Justice officials are aware of the political and constitutional implications of parts of the investigation, particularly those affecting members of Congress, according to law enforcement officials.
So far, investigators have found no evidence that members of Congress knowingly aided or been involved in the insurrection, the US official said. The FBI has seized devices belonging to suspected rioters and found communications showing connections that investigators plan to further examine.
In some cases, there is data showing past contacts with legislators, and in others there is communications between alleged rioters discussing their associations with members of Congress. Some alleged rioters have also claimed to have provided security to lawmakers.
In a case against an alleged leader of the right-wing paramilitary group The Oath Keepers, a defendant claimed that she was enlisted to provide security for lawmakers and others on their march to the Capitol.
None of this necessarily indicates wrongdoing on the part of lawmakers, the US official said.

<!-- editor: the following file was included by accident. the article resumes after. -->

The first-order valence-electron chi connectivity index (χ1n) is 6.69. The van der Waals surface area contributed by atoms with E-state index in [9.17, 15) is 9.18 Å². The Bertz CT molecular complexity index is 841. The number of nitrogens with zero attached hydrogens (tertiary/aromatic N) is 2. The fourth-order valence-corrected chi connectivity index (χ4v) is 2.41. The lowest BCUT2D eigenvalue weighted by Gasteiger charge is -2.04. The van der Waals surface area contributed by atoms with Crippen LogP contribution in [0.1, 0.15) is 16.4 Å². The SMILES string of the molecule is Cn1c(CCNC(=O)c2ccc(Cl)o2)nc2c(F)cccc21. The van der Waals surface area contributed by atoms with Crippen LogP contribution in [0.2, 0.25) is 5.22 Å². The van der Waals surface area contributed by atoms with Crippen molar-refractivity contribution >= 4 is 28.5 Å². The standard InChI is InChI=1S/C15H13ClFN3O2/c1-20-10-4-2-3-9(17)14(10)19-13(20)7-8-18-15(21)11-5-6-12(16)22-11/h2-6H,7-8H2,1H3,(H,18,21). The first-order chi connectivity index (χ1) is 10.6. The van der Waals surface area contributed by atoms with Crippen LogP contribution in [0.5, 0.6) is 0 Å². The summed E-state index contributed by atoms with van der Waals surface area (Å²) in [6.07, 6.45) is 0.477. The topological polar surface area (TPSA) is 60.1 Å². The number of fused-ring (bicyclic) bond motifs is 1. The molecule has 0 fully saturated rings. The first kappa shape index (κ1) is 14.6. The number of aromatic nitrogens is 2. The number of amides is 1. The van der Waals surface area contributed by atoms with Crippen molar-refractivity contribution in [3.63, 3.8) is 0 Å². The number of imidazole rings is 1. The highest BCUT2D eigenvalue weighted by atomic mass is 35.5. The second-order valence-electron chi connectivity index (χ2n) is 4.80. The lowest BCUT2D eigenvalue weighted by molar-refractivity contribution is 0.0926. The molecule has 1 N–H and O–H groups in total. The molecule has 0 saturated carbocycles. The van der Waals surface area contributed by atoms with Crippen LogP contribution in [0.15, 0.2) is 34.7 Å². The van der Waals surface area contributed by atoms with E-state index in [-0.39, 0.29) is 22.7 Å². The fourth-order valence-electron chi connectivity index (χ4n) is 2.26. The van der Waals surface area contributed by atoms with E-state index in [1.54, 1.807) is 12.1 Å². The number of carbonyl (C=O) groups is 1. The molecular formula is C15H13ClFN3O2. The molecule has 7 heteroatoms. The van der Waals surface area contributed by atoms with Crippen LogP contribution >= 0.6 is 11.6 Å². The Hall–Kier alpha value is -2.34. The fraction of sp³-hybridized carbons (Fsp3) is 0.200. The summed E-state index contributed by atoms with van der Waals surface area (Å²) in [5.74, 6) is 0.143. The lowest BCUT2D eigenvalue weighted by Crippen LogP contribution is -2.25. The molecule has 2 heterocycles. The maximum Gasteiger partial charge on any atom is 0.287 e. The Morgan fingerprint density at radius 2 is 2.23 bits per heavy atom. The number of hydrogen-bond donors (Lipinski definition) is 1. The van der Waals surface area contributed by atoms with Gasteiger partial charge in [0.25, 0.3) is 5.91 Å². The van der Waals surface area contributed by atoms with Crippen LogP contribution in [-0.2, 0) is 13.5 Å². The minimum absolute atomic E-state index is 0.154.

At Tuesday’s hearing, Wray said he could not provide details on the specific steps the FBI has taken while the investigation is ongoing.
When asked by Hawley about the FBI’s use of cell phone tower metadata and other information, Wray said, “I’m sure we are using various legal authorities to examine the metadata.”
Hawley, who helped lead the effort to block Congressional certification of the election results during the riot, expressed frustration: “How are we going to know what he’s doing with him and how are we going to assess the conduct of the office? if we don’t? “You don’t know what authorities you’re invoking, what exactly you’re doing, what you’re withholding?” Hawley said. “You’re basically saying ‘trust us.’
CNN’s Katelyn Polantz contributed to this report.